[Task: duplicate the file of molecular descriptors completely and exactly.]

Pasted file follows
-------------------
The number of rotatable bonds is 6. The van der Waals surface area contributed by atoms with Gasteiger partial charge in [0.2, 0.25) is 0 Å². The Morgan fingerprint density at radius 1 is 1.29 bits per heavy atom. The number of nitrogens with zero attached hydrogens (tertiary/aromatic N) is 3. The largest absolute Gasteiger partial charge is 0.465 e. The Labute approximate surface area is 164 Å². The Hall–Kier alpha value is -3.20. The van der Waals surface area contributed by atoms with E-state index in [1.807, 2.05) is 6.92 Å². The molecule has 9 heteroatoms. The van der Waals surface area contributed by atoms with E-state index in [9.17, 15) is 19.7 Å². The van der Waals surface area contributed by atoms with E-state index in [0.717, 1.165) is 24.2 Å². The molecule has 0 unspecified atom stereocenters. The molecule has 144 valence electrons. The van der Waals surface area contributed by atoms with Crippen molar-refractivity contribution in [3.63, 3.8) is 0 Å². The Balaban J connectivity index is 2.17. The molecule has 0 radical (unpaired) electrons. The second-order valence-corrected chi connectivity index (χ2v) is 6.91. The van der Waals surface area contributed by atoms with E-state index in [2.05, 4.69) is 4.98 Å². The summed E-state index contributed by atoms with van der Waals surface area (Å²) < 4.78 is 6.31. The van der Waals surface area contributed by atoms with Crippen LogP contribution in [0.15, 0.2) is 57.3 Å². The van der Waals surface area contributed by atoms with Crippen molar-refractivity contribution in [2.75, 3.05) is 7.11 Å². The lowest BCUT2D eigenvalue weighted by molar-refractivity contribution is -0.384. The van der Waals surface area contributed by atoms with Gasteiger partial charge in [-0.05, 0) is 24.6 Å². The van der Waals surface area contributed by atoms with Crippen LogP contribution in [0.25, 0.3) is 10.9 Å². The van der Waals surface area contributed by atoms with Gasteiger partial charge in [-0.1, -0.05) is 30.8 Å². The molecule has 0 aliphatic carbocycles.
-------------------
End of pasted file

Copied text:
The number of rotatable bonds is 6. The van der Waals surface area contributed by atoms with Gasteiger partial charge in [0.2, 0.25) is 0 Å². The Morgan fingerprint density at radius 1 is 1.29 bits per heavy atom. The number of nitrogens with zero attached hydrogens (tertiary/aromatic N) is 3. The largest absolute Gasteiger partial charge is 0.465 e. The Labute approximate surface area is 164 Å². The Hall–Kier alpha value is -3.20. The van der Waals surface area contributed by atoms with E-state index in [1.807, 2.05) is 6.92 Å². The molecule has 9 heteroatoms. The van der Waals surface area contributed by atoms with E-state index in [9.17, 15) is 19.7 Å². The van der Waals surface area contributed by atoms with E-state index in [0.717, 1.165) is 24.2 Å². The molecule has 0 unspecified atom stereocenters. The molecule has 144 valence electrons. The van der Waals surface area contributed by atoms with Crippen molar-refractivity contribution in [3.63, 3.8) is 0 Å². The Balaban J connectivity index is 2.17. The molecule has 0 radical (unpaired) electrons. The second-order valence-corrected chi connectivity index (χ2v) is 6.91. The van der Waals surface area contributed by atoms with E-state index in [2.05, 4.69) is 4.98 Å². The summed E-state index contributed by atoms with van der Waals surface area (Å²) < 4.78 is 6.31. The van der Waals surface area contributed by atoms with Crippen LogP contribution in [0.15, 0.2) is 57.3 Å². The van der Waals surface area contributed by atoms with Crippen molar-refractivity contribution in [2.75, 3.05) is 7.11 Å². The lowest BCUT2D eigenvalue weighted by molar-refractivity contribution is -0.384. The van der Waals surface area contributed by atoms with Gasteiger partial charge in [-0.05, 0) is 24.6 Å². The van der Waals surface area contributed by atoms with Crippen LogP contribution in [0.25, 0.3) is 10.9 Å². The van der Waals surface area contributed by atoms with Gasteiger partial charge in [-0.1, -0.05) is 30.8 Å². The molecule has 0 aliphatic carbocycles.